Our legal team has highlighted these key themes found within the state audit report:

nursing home abuse

Nursing Homes Often Use These Common Defenses When Accused of Abuse and Neglect

The nursing home abuse and neglect attorneys at Levin & Perconti have nearly three decades of experience in defending residents who have had their rights violated and become injured while under the care of others. Through our work we have been able to identify the many common ways nursing homes will attempt to defend themselves even when guilty of obvious wrongdoings which created harm to an already vulnerable individual. These injuries can range from physical and sexual abuse to careless neglect stemmed from medication mismanagement, poor hygiene, haphazard slips and falls, untreated bedsores, malnourishment and dehydration. These injuries can quickly become deadly when not discovered soon enough and are typically created by nursing home operators who make greedy choices that put patients at risk. Some of those common actions include:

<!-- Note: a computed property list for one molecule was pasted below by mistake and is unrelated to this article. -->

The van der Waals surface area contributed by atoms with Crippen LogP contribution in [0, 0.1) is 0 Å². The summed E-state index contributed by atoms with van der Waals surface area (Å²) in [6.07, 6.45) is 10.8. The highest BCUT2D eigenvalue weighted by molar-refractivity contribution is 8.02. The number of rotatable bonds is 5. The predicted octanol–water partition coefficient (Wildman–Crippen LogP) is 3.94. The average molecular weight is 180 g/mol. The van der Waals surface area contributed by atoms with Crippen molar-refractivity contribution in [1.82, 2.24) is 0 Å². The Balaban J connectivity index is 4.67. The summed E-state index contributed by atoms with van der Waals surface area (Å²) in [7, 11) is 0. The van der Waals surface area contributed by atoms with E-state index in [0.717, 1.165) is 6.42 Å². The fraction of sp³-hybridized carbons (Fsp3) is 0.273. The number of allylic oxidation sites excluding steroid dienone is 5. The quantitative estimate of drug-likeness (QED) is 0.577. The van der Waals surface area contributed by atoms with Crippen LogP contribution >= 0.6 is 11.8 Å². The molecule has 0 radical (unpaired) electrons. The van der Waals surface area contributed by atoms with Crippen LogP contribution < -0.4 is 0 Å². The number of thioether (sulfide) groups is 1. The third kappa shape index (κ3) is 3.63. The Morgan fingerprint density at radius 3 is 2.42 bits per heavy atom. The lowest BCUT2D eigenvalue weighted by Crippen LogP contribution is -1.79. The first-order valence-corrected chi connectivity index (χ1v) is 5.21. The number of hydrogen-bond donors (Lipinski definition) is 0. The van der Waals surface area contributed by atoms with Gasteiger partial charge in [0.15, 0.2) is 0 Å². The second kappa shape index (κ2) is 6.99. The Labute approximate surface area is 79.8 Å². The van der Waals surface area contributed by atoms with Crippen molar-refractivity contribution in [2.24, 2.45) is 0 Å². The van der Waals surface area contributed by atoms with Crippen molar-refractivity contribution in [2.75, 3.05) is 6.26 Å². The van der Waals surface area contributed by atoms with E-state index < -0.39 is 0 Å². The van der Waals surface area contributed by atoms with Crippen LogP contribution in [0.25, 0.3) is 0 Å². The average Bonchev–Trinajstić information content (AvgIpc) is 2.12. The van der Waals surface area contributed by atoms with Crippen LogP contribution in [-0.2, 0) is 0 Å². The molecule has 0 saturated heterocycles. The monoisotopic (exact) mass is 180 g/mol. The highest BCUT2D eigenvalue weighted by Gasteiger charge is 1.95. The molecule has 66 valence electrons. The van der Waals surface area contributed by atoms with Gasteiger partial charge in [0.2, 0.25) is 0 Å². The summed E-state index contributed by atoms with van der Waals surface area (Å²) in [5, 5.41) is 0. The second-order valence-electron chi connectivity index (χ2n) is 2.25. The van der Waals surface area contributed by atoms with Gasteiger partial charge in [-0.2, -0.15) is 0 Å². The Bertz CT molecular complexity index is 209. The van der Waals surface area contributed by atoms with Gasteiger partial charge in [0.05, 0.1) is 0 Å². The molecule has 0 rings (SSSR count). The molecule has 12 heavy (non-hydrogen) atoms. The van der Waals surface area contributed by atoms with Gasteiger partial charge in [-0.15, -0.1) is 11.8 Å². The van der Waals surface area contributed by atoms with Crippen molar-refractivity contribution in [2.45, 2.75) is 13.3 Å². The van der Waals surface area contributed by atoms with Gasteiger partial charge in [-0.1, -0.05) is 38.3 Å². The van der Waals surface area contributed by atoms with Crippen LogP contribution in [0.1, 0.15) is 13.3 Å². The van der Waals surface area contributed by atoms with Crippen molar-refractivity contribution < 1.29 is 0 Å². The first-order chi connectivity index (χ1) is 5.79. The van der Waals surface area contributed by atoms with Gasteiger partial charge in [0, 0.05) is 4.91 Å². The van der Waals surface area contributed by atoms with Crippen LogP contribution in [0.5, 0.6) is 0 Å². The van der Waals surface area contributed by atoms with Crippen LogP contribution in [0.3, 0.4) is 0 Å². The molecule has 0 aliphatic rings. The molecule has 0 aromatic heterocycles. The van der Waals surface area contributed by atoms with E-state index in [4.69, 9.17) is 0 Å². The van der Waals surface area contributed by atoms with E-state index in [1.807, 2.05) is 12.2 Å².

• Reducing or underreporting staffing levels

nursing home neglect

The Most Important Way to Reduce Complications from Pressure Ulcers Is by Preventing Them

A pressure ulcer, also known as a bed sore, a pressure sore or a decubitus ulcer, may not appear serious at first. The open wound often begins with small red marks on areas of the skin that are in continuous contact with surfaces such as bed linens. Sadly, they are one of most common and preventable injuries that occur in nursing homes and can actually serve as a serious warning signal of nursing home neglect. The sore will almost always make itself known but when the discovery of it gets to this stage it can be a sad situation for any family member to be informed of. By this time, the sore has usually broken down so much skin that the underlying tissue, sometimes bone, is now exposed. These injuries are sure to reveal a larger scope of care issues impacting your loved one’s health. When not taken care of or treated with the medical attention required, pressure sores can lead to severe infection, a general decline in overall health, unnecessary emotional anguish and painful discomfort, and even death.